Carol Jodar, key figure in 1984 City of Hope case

From ANIMAL PEOPLE,  October 2013: (Actually published on November 20,  2013.)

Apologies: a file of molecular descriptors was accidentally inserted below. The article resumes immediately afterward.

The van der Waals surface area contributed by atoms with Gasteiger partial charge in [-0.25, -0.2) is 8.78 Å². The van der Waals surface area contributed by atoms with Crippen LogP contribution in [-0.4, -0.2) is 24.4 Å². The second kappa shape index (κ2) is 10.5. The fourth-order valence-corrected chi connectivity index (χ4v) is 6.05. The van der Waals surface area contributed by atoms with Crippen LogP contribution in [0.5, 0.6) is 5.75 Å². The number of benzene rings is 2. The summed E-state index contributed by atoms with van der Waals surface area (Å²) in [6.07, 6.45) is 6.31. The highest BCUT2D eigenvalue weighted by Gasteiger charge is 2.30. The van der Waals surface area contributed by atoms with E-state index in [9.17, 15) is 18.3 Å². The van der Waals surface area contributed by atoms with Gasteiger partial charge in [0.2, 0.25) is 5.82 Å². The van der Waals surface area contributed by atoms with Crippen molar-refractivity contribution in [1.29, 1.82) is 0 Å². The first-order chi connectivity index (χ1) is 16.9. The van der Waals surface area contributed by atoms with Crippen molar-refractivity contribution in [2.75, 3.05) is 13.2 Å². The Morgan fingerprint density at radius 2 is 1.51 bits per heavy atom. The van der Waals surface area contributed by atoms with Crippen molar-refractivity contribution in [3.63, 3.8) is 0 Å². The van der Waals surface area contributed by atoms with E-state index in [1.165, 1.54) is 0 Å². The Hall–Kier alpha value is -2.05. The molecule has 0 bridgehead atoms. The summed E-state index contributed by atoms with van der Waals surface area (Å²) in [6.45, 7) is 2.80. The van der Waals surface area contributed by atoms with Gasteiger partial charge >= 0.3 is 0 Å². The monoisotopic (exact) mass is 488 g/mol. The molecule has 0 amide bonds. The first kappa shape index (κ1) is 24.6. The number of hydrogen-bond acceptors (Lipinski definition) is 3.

Carol Williams Jodar,  66,  of Bozeman,  Montana,  died on September 21,  2013 after fighting multiple sclerosis for more than 30 years while raising two children,  serving with her husband Bruce on the boards of the Williams Foundation and Jodar Family Foundation,  and supporting many animal,  environmental,  and performing arts charities.   Recalled People for the Ethical Treatment of Animals founder Ingrid Newkirk in Free The Animals:  The Amazing True Story of The Animal Liberation Front (2000),  “The Jodars were young,  ethical,  and had family money.  When they first heard about the Aleutian Island seal kill,  they went there to document it…When they returned,  they moved closer to the marine mammal protection organizations in the San Francisco Bay area.  Bruce volunteered for Greenpeace,  helped out at the California Marine Mammal Center,  and financed a newsletter,”  but Carol was stricken with MS. Based on a remark Carol allegedly made to a babysitter,  Newkirk wrote,  “Bruce was charged with the December 9,  1984 burglary of the City of Hope National Medical Research Center,  as well as one count of receiving stolen property.  Their lawyers convinced them to refuse all offers of support from the animal protection community,  fearing that such associations,  although already well established,  might turn the judge against them.  Stress aggravated Carol’s condition and she worsened steadily.  When she could no longer walk,  and attorney’s fees had topped $50,000,  Bruce took his lawyers’ advice and accepted a plea of nolo contender,  or ‘no contest.’  He trusted the judge would allow him to remain free to care for Carol and the children.  Judge Scott Snowden did just that,  fining Bruce and Carol $10,000 each and giving them probation for three years,  during which time they could not be involved in animal rights.” Relocating to Bozeman in 1992,  the Jodars became active for several years in support of the Gallatin County Humane Society,  which later merged with the Heart of the Valley Animal Shelter to become the Heart of the Valley Humane Society.

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